We know higher rates are coming. We know Trump is pro-business. We know there will be less regulation. We know those are the reasons why Bank of America (NYSE:BAC) has risen 32% since the election. But what’s past is past; investors need to make a decision today whether to hold the stock or to seek better returns elsewhere. In my previous article I talked about how I don’t see any upside for Bank of America. Today I will talk about some of the things that need to happen for me to change my mind.
Despite global uncertainty (terrorism, EU breakup, etc.), volatility (NYSEARCA:VXX) has remained very low domestically.
This doesn’t make much sense to me since S&P 500 companies generate roughly half of their revenues in foreign countries, hence global events will have major implications. Granted, we’ve yet to experience anything extreme such as a major terrorist attack or the disintegration of the EU (yes, the U.K. is leaving the EU, but I don’t believe this will have major economic consequences), but the road ahead is still a bit foggy. Note that this does not mean that I’m pessimistic about the global economy; it’s just that I think the short-term outlook is less certain.
My personal opinion doesn’t matter of course, volatility is dictated by the market, and the market has spoken. Because volatility correlates with trading revenue, the low volatility is hampering Bank of America’s earnings. As the CEO mentioned at a conference, trading revenue is set to decline in Q2. I believe that this is a low hanging fruit from Bank of America, as there is no incremental cost to generate add itional trading revenue since it’s all market based. Because volatility is so low already, I believe that it could a source of upside.
Bank of America has historically traded at a discount to book value. Today that discount is mostly gone. For me, this means that the easy money has been made.
Looking at the chart above, we can see that the stock has hardly ever traded above the book value. This means for there to be opportunity, the best bet would be to wait until a significant discount reappears (say 30%). Yes the stock can always get cheaper (see 2011), but that is when I believe an investor should be backing up the truck.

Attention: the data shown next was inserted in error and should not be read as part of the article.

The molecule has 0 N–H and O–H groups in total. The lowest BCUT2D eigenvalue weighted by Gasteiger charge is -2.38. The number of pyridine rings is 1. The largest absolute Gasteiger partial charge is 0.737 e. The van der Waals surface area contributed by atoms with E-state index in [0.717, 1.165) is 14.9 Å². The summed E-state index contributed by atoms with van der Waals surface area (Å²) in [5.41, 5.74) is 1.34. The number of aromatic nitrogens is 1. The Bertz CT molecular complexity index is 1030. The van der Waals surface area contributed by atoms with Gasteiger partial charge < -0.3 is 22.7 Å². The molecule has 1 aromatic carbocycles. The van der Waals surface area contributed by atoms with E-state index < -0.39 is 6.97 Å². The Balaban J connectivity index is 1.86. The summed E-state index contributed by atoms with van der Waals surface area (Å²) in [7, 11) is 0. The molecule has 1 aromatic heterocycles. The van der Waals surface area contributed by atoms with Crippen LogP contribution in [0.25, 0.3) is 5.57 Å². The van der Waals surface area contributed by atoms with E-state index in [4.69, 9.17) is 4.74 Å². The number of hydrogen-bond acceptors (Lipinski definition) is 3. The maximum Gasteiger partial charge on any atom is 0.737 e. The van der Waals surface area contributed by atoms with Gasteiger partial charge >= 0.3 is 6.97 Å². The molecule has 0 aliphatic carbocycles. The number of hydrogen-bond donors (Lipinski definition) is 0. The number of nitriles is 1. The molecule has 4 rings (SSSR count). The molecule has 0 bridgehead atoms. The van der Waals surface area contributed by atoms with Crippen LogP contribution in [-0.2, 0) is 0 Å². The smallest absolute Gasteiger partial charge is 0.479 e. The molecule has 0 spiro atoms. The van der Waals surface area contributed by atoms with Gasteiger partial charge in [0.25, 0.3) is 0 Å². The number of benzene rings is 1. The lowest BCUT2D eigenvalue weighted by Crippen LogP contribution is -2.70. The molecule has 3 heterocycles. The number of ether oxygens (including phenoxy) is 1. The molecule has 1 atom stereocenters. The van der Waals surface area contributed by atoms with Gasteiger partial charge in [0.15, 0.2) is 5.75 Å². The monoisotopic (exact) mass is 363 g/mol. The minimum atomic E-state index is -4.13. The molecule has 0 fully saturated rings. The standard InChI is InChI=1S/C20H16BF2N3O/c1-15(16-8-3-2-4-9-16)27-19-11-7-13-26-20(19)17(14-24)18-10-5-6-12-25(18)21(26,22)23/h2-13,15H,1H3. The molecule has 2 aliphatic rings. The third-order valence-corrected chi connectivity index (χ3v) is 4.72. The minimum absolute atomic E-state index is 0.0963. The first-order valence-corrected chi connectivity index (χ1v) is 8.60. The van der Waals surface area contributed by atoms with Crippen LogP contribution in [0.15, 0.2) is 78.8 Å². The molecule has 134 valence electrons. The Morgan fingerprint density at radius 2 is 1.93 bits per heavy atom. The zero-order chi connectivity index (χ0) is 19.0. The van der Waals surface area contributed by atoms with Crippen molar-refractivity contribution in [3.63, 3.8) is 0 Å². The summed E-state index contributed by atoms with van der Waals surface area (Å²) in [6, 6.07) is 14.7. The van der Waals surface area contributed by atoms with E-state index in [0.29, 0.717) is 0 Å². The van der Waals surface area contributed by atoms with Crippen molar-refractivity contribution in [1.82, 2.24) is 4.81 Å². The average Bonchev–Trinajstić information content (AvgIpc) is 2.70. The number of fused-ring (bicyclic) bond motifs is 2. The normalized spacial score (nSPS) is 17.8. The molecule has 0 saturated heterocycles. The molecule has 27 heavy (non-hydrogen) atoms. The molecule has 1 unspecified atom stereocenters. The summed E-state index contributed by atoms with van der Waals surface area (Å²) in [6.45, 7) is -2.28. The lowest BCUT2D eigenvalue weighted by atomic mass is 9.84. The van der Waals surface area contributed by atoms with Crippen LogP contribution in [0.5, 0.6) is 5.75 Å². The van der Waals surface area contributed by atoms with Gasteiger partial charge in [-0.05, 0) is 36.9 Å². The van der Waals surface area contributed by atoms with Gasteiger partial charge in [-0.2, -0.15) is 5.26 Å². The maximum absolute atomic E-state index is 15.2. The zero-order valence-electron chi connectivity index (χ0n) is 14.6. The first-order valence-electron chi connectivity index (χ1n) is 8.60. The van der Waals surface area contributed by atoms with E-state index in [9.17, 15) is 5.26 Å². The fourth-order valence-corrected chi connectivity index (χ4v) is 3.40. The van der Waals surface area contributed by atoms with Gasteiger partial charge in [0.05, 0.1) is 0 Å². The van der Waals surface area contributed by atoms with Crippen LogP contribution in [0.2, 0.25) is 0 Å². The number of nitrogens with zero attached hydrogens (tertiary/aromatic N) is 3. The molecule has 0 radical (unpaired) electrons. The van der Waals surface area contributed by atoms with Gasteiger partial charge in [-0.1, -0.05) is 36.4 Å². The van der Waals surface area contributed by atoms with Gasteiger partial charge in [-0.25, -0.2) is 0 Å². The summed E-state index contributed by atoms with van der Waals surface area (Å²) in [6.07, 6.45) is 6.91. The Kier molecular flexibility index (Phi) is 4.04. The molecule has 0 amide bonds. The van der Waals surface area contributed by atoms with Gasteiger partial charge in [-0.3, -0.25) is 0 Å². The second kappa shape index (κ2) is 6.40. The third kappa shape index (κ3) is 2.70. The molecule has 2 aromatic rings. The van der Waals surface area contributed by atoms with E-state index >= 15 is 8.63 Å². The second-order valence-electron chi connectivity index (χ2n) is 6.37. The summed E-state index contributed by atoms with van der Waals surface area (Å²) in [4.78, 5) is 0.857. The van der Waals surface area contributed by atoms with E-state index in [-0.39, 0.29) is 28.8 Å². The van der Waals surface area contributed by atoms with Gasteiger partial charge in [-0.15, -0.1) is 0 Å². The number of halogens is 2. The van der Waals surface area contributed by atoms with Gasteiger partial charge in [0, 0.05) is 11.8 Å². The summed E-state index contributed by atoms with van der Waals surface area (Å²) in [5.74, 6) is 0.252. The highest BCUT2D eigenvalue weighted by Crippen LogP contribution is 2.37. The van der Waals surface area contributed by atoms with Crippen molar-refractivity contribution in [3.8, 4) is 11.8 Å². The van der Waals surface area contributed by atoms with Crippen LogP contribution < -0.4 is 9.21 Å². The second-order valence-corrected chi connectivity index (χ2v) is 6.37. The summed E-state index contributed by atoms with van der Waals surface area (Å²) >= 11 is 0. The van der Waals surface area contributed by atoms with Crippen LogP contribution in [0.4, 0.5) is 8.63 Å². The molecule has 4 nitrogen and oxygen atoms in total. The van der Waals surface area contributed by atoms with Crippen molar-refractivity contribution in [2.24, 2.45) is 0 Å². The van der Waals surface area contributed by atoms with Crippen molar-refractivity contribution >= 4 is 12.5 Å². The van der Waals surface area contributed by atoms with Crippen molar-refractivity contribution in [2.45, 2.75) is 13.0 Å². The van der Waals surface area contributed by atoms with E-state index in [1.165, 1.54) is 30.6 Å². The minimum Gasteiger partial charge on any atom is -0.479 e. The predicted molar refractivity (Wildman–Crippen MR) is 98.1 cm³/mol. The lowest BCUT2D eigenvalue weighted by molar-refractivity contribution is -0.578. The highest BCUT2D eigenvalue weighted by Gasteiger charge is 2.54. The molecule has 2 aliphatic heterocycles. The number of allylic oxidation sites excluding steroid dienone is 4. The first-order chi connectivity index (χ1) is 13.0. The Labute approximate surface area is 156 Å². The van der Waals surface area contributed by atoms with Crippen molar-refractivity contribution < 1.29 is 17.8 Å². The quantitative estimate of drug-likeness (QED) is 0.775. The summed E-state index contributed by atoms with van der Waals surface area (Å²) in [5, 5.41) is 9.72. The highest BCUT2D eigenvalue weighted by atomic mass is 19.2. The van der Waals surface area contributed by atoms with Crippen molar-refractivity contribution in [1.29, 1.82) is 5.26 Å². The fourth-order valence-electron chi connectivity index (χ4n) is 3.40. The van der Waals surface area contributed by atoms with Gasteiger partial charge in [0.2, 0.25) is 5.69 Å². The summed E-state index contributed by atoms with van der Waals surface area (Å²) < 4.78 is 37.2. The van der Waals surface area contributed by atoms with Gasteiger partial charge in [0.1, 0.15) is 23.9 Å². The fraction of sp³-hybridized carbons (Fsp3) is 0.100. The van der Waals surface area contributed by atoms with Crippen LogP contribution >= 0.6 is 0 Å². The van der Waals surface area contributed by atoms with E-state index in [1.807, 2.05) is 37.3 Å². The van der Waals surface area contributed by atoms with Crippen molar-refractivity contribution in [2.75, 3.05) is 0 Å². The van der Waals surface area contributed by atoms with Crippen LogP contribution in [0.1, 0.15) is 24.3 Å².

There are two ways for the discount to reappear. The most obvious one is for the stock to fall, which is not the most likely scenario in my mind given that the market still seems to have hope for Trump. But even if the stock just stays flat, the P/B ratio will decline if the company continues to generate earnings. As I do not foresee any major economic shock ahead of us, I fully expect the company to generate positive earnings in the near future. If after a couple of quarters the stock fails to capture the cumulative earnings, leading to a lower P/B ratio, that’s when I believe investors should strike.
At the cu rrent price level I still don’t see much upside for the stock. But I could change my mind if volatility picks up or if the stock trades at a significant discount again. Higher volatility should result in higher earnings without any hard work (i.e. low hanging fruit) while a lower valuation will logically create more upside as the rebound to fair value (i.e. 1x P/B) translates to higher gains for investors as the discount increases.
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Disclosure: I/we have no positions in any stocks mentioned, and no plans to initiate any positions within the next 72 hours.
I wrote this article myself, and it expresses my own opinions. I am not receiving compensation for it (other than from Seeking Alpha). I have no business relationship with any company whose stock is mentioned in this article.
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